Writing with Ease is a curriculum that I first read about in Susan Wise Bauer’s book The Well Trained Mind.
Many home educators view The Well Trained Mind as a must have for guidance on what topics to teach by grade, and for curriculum recommendations. It starts at pre-k and goes until high school. Even though we are eclectic homeschoolers and not fully classical, I find her book to be encouraging through the different classical stages: grammar, logic and rhetoric.
As a Charlotte Mason inspired homeschooler, having a writing program that focuses on copywork, narration, and dictation is important to me. While that’s not all of our language arts, it’s something we do 2-4 times a week. Susan Wise Bauer offers other curriculum too, many know The Story of the World series (we’re using level 2 medieval with our Build your Library ).
Writing with Ease curriculum review – the Pros
After using this curriculum in addition to our Brave Writer, I’ve found some great pros, and also some cons depending on what’s the best fit for your homeschool. I’ve only used levels 1 and 2 so far, but I do plan on buying levels 3 and 4.
Pros of Writing with Ease
- Copywork and dictation are taken from great literature (mostly the classics), myths, or fairy tales. This is important to most Charlotte Mason or classical home educators in not having ‘twaddle’.
- The teacher guide is straightforward to use (open and go) and helps the instructor guide the student.
- It has a Charlotte Mason approach of starting with copywork, then building to dictation in levels 2.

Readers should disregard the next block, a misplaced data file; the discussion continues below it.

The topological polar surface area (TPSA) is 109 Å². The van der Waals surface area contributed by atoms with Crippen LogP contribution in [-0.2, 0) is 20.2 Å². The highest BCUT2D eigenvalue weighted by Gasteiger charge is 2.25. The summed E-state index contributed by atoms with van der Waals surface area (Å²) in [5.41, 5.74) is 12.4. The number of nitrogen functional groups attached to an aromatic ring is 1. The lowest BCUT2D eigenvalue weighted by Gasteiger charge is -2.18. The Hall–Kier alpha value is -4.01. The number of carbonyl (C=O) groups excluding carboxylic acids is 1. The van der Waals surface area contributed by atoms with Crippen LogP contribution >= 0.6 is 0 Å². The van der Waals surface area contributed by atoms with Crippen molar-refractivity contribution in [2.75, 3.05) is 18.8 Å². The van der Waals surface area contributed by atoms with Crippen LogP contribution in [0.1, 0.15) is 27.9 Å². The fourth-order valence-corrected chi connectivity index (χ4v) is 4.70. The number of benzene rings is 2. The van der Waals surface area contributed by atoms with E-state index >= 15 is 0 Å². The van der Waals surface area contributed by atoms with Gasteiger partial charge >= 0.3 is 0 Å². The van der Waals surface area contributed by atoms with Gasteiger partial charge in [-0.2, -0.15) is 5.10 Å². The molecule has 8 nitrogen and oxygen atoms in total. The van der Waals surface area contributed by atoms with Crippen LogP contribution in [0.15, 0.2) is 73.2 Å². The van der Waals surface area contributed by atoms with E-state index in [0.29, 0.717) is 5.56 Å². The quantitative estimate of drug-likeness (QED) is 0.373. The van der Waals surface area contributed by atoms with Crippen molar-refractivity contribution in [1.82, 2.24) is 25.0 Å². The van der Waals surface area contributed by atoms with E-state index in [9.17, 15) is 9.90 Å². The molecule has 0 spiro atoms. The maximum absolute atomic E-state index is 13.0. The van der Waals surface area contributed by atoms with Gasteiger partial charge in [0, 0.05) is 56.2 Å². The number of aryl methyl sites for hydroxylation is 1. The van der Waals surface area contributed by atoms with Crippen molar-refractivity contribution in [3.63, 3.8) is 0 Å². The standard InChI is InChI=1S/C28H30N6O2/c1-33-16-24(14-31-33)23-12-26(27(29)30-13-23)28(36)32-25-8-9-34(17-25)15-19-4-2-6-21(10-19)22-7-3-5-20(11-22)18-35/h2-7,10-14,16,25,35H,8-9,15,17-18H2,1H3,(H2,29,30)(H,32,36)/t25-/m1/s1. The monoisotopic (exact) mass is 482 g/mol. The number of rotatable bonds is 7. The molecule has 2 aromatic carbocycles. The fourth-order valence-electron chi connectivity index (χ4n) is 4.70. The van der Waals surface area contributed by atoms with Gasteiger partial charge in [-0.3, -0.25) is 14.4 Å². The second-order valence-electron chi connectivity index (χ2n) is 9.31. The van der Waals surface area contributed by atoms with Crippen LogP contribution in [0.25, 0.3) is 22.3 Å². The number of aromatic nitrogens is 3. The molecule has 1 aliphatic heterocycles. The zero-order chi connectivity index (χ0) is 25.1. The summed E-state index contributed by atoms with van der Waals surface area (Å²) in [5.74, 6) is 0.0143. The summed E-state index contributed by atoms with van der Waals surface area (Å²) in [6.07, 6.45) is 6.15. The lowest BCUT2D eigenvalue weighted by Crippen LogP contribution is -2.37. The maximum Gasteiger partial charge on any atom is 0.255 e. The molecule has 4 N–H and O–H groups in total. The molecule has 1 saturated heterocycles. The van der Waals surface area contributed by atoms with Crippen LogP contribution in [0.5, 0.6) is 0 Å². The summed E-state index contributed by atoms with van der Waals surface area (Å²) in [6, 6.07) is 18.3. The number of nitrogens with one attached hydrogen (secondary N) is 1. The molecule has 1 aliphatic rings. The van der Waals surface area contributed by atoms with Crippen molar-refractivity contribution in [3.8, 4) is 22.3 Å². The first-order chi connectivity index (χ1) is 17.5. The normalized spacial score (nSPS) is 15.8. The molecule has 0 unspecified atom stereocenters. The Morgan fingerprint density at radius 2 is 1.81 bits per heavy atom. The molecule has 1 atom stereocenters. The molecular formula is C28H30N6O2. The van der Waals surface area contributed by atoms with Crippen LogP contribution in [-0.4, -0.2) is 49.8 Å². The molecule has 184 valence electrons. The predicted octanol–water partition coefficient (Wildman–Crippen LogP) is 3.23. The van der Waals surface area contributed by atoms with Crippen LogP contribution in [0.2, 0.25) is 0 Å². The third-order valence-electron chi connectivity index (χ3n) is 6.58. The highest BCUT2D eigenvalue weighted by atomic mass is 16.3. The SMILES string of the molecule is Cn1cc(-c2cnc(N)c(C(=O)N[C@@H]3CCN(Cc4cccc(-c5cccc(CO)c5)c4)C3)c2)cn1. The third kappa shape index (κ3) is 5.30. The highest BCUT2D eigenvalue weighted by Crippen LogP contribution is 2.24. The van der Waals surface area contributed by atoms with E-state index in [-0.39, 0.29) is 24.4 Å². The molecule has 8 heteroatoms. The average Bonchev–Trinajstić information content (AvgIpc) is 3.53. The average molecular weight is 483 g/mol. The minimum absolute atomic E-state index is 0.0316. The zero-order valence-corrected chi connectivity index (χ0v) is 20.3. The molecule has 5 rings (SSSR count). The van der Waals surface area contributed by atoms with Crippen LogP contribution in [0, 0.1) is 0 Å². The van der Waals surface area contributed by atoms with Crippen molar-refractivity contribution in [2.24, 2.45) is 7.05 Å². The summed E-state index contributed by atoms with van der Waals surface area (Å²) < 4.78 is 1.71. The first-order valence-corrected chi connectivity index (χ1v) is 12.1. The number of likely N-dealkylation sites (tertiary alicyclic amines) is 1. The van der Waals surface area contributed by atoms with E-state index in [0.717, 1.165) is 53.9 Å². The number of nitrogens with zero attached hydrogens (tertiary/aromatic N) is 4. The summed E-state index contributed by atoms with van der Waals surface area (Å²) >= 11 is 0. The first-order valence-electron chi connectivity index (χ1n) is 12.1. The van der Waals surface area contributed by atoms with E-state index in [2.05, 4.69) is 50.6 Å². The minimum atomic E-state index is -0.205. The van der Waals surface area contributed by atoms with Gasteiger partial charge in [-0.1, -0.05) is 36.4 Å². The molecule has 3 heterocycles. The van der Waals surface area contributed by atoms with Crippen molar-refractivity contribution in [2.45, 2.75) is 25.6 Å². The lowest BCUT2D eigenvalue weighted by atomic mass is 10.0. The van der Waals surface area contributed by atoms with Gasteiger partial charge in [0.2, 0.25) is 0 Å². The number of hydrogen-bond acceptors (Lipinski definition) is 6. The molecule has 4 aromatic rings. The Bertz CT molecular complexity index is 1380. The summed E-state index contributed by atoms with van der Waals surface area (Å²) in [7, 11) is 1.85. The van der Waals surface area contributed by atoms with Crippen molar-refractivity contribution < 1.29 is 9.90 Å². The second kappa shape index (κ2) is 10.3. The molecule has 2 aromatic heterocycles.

- Narration starts in level 1, and offers teacher guidance for how the flow should be. This starts verbally and builds up to students writing their own narrations.
- Sections of a story are read to the students, then they have a sentence to copy, or the focus is more on narration or dictation.
- Great for homeschoolers that prefer to have no timeline for reading literature and don’t want their language arts to be in sync with what they’re reading.
Cons of Writing with Ease Curriculum
- The teacher guide and student notebook are in the same book. It’s not the end of the world, but I do find myself going back and forth a little bit.
- Stories are often a short paragraph of great books, myths or fairy tales. If you planned on reading any of these, then the students end up knowing parts of the story. Again, not the end of the world, just depends on preference.
- Levels 1 focuses on one sentence copywork and some narration. Level 2 has very little copywork and jumps into dictation quickly. While that’s ok for some students, I actually find that our kids did better with a couple of years of copywork. For our kids, building up to dictation, as opposed to jumping too quickly was preferred until the age of 10. I find that the habit of copywork builds confidence, this was especially true for my current grade 5, who is only just ready for more dictation. I prefer spending time copying longer passages, than doing too much narration writing. That’s just my personal preference though.
- I feel like narration is often best answered verbally for students that struggle with confidence and writing. My oldest had a hard time writing down what she thought of a book or passage, but would happily discuss it verbally. Again, this depends on the student. I also find too much narration writing gets repetitive and makes it less enjoyable. I have definitely preferred the ‘Big Juicy Questions’ approach after reading in the form of a discussion.
My final thoughts
I do enjoy using writing with ease as a supplement to our brave writer. I’m currently rotating the months that we don’t do a Brave Writer Arrow (my goal is 5 a year) with writing with ease. I do this to keep so our homeschool isn’t stagnant.
I found the separate writing with ease manual to be interesting, but not a necessity. In fact, you could even read the guide and get ‘an idea’ of how to teach writing by copywork, narration and dictation from your own literature choices.
Have you tried Writing with Ease?
How did you like it?